Psychologists are discussing rather hotly whether or not grief can be considered depression, and if so, at what point does it go from the natural reaction to the passing of a loved one into possible depression. All for the latest version of the diagnostic "bible" that will be released soon.
Anyone who has lost someone close to them knows the mental anguish that it can cause. Lack of sleep, appetite, deep sadness, the longing to be with them, nightmares, and a host of other symptoms do in fact mirror depression by most clinical definitions. But grief is usually a temporary state and many believe a necessary part of the human condition that shapes us, something not to be stifled away by medicinal remedies that may not be effective and can have side effects for an otherwise healthy person. Others believe that it is treatable and that a person should not have to suffer any longer than necessary.
Which leads to the next debatable topic on the subject, how long...
If you drink a lot of coffee, you know that we just don’t feel right in the morning if we don’t get that first cup of java, but could that blend of rich flavors actually stave off depression? Well there is a new study out that looks at that and while the results aren’t conclusive enough to say whether or not it is, there is some evidence that it’s possible.
The brain is a lot like an internet browser. When you ask for a page, it connects and then gets what it wants and disconnects, doing so for every function that it requires. This way it can focus on what’s truly important and let the other pathways turn off when not being used. But a new study shows that in the mind of a depressed person, this isn’t the case.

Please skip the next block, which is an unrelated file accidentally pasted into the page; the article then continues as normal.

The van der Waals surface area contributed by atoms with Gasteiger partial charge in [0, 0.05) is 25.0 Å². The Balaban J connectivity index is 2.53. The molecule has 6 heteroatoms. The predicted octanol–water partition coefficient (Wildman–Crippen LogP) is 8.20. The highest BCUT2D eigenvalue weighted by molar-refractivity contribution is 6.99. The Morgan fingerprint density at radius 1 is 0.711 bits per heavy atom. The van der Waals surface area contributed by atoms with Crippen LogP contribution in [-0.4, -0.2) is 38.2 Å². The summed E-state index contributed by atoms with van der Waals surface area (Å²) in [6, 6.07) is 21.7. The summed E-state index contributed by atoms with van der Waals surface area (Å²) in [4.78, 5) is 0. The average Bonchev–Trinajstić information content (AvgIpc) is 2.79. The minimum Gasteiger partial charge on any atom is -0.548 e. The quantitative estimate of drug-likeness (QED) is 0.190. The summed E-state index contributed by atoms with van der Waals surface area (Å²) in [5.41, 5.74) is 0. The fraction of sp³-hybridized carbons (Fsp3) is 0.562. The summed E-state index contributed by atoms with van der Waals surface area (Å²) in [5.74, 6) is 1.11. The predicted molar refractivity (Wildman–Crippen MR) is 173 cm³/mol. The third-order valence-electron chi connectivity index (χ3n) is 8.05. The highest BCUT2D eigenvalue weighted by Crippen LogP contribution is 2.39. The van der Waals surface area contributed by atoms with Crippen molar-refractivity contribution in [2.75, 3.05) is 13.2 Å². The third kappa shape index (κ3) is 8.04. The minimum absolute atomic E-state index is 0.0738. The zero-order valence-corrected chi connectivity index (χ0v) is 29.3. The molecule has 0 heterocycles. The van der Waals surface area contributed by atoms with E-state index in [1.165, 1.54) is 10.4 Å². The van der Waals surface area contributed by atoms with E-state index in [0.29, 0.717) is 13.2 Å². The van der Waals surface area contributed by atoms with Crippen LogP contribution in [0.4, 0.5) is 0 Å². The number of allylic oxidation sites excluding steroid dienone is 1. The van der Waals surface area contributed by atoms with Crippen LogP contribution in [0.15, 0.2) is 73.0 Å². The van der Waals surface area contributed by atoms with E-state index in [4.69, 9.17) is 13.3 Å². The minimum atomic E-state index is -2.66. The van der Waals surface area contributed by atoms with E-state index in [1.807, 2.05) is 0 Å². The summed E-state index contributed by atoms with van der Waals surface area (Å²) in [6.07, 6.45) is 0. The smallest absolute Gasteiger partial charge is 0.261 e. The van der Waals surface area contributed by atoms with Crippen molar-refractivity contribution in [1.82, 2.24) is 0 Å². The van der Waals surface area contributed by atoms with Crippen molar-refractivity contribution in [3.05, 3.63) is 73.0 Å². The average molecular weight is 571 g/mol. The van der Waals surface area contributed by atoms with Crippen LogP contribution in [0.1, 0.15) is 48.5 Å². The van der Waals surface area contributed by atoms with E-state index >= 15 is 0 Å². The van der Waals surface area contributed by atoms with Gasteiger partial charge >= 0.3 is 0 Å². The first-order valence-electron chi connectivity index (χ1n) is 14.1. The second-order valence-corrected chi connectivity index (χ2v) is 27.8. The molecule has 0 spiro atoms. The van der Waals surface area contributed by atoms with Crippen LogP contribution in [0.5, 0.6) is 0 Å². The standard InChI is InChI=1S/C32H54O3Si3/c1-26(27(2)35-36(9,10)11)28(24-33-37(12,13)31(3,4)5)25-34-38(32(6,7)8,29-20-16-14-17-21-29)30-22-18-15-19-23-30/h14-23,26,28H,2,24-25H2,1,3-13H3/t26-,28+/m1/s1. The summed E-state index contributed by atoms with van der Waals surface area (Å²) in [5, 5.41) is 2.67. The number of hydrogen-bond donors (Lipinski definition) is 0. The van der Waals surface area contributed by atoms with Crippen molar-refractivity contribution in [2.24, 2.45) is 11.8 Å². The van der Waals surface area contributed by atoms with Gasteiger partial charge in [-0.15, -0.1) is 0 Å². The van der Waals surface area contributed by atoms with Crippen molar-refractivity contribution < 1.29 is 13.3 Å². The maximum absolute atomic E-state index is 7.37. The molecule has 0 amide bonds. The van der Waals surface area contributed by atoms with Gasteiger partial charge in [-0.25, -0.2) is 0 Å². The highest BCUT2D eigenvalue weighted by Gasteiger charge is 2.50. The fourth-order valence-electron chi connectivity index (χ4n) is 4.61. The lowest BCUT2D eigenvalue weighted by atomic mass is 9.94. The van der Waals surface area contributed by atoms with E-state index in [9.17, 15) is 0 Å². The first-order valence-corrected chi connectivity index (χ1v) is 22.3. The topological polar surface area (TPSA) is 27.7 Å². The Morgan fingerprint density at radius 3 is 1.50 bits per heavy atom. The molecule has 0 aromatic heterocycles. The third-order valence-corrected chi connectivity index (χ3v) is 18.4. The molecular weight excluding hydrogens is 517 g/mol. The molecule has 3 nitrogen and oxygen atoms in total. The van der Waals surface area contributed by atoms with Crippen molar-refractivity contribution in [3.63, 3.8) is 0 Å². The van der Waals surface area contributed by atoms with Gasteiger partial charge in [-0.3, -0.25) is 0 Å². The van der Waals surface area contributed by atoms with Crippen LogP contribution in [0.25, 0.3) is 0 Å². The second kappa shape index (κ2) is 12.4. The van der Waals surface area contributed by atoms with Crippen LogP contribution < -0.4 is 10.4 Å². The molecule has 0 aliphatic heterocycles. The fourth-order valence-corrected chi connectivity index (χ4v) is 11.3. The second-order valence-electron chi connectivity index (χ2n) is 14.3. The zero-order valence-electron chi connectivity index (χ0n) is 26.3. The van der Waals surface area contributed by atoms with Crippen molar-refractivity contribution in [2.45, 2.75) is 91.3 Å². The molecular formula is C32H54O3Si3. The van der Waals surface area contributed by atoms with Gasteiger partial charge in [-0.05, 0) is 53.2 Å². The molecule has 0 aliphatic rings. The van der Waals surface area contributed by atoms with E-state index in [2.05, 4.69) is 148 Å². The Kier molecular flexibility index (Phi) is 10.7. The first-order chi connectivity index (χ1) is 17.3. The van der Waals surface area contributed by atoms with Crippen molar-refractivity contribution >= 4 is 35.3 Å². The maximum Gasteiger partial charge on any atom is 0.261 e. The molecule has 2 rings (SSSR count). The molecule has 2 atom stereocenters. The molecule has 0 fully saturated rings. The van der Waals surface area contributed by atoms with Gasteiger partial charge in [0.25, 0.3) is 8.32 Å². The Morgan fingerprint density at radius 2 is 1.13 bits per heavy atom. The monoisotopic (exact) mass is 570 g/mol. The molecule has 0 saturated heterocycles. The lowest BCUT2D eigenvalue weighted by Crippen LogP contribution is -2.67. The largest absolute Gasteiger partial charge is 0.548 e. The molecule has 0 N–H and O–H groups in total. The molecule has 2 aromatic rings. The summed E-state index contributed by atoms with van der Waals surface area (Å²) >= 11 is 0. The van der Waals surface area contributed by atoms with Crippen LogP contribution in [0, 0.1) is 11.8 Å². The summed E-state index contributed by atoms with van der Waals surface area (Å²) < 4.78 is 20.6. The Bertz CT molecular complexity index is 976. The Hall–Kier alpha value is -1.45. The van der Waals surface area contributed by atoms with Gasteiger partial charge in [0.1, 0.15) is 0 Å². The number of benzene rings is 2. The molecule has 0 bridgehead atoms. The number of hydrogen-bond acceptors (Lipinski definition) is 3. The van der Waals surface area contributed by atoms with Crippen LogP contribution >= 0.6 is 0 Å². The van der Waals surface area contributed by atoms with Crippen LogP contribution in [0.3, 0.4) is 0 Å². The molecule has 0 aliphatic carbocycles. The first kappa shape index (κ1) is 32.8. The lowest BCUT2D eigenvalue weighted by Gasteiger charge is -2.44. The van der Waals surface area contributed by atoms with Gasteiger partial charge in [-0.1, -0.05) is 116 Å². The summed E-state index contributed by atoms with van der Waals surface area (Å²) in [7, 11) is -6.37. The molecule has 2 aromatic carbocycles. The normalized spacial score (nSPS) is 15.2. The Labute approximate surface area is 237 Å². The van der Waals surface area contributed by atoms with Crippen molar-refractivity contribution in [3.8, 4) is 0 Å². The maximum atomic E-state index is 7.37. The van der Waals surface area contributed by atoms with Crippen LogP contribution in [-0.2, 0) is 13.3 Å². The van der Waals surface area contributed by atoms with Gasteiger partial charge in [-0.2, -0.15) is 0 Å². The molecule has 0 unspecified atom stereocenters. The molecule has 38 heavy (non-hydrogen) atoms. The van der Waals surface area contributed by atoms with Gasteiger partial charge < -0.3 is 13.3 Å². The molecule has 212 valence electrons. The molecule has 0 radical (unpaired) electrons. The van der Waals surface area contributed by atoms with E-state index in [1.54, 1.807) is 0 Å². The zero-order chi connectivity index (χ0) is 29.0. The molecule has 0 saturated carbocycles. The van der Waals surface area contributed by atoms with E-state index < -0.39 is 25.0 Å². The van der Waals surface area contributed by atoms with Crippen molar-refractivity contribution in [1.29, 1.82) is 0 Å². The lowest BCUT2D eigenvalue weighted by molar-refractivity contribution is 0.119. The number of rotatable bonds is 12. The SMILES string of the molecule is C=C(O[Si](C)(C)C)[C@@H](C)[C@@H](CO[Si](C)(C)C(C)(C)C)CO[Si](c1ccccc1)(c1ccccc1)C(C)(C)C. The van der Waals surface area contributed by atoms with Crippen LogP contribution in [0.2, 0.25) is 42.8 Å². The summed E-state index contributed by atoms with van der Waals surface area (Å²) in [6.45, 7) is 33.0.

I’d like to talk today about the stigma of depression, and in particular, two very annoying and saddening ones.
Has anyone had the assumption that when you are under the dark clouds of whatever form you have, that you lose your IQ as well? That somehow all the common sense and intelligence you had is snuffed out and you are left just a stupid child that has to be led by the hand through everything.
You’ve all heard the ads on TV for various anti-depression medicines that warn that children or young adults taking such medication have an increased risk of suicide. That warning was mandated back in 2005 by the FDA after a study which took into account both SSRI and SNRI drugs showed the potential for higher rates of suicide. But a new study, larger than the one previously undertaken, has shown that may not be true after all, at least for some anti-depressants.
Just recently, Dr. Oz, the popular physician who has a daily show on TV, talked about Transcranial Magnetic Stimulation (TMS), a fairly new treatment for diagnosis that works by magnetic means to portions of the brain rather than through drugs or talk therapy. We had an article about it here already, but thought we would revisit the subject.
Depression is often a symptom of deeper issues that need to be resolved, external issues that aren’t reachable by pills. That is why many feel as though talking is a very important part of the process. By learning how to cope with what is bothering us or even to help us fix what is beating us down, we can survive the tribulations that life deals us.